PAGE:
When you're having serious problems on the job, sometimes it's not possible to solve them yourself. To make things better, you might consider writing a grievance or complaint letter to your supervisors or Human Resources officers. Depending on the company, it could be addressed to either one, or both. To make your voice heard, follow some basic guidelines and remember to keep your cool.
List your grievances, jotting down the date, time and circumstances. Then look over the list and figure out whether they are personal issues, or problems over which a supervisor or HR department would have control. A manager who sexually harasses you would likely be considered a formal grievance, while a manager who pushes you to work to your max is probably not. If you need help, have a buddy look over your list and help you sort out real complaints from imagined ones.
Look over your employee handbook or job contract for ideas on how to address grievances at your workplace. Many companies have a formal grievance process that you must follow, so do this before you take any other steps. If your company has a form you need to fill out, or other formal steps, follow them carefully.
Type a date at the top of the letter. It could be important that you have a timeline of when you started trying to address your grievances.
Thank the person to whom the letter is addressed in the first paragraph, showing that you're at least a little bit grateful for the opportunity to work with the company. If you have aspects of your job that you enjoy, mention one or two of them in the opening paragraph. Also mention your role and how long you have worked for the company, because upper management and Human Resources officers may need a refresher.
Write in a professional tone as you introduce the problem in the second paragraph. Use language that demonstrates that you're willing to work on the problem without blaming anyone; stick to the facts and introduce the main grievances and your list of examples.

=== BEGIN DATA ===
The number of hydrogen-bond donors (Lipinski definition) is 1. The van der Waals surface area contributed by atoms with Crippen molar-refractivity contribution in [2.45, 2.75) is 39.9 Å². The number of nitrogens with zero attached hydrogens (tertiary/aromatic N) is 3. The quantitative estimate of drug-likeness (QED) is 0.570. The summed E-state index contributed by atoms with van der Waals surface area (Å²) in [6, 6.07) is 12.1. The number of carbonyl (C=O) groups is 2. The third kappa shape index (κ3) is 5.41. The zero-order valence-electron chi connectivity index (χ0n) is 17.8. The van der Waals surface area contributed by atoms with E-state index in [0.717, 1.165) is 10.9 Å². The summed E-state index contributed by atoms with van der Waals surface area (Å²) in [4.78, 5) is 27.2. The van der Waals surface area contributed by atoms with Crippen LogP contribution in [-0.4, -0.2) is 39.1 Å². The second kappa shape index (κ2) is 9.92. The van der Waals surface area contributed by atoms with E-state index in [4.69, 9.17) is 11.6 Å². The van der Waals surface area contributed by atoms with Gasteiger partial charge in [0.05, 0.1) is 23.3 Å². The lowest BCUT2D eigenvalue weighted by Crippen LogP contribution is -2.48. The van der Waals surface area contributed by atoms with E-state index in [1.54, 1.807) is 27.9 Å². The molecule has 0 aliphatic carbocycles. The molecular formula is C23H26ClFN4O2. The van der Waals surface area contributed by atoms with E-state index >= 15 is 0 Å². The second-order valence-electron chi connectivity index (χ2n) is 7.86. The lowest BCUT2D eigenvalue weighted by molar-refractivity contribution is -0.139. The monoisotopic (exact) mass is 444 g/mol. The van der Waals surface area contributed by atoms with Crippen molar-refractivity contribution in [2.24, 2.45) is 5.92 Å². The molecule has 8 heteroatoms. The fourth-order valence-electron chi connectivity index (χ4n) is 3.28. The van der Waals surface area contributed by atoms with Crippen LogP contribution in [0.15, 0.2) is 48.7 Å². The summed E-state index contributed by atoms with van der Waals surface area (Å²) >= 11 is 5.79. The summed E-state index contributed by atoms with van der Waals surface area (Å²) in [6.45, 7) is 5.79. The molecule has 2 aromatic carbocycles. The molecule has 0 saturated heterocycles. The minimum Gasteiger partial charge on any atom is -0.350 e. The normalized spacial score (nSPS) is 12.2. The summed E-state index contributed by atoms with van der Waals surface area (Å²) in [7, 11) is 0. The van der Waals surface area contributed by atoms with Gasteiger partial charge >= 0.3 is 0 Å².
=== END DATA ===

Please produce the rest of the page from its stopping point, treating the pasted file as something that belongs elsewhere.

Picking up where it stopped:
Suggest how to solve the problem in the third paragraph. It is probably not your job to manage your managers, but sometimes, managers are unable to devise solutions as easily as the people who do those jobs. Be tactful as you make suggestions; make it clear that you know the manager is the one who will make the ultimate decision. To close the third paragraph, suggest any next steps you would like to see happen, such as a meeting time to discuss the problem, or a phone call -- provide your personal cell phone number so managers can contact you.
Sign the letter in a nice manner, including another "Thank You" or "Sincerely" to show that you are professional and willing to rise above the problem to maintain good relations with your bosses.
- Keep a copy of the letter after you send it, so you have a record of the date it was written and what you said in case you need it during any other formal processes later.
- Without sounding too confrontational or threatening, you can also use the third paragraph to mention the next steps you will take if your complaints are not addressed, such as speaking with an attorney, filing a formal complaint with the U.S. Equal Employment Opportunity Commission, or handing in your resignation -- but tread carefully; this could result in your termination if not handled tactfully.
Nicole Vulcan has been a journalist since 1997, covering parenting and fitness for The Oregonian, careers for CareerAddict, and travel, gardening and fitness for Black Hills Woman and other publications. Vulcan holds a Bachelor of Arts in English and journalism from the University of Minnesota. She's also a lifelong athlete and is pursuing certification as a personal trainer.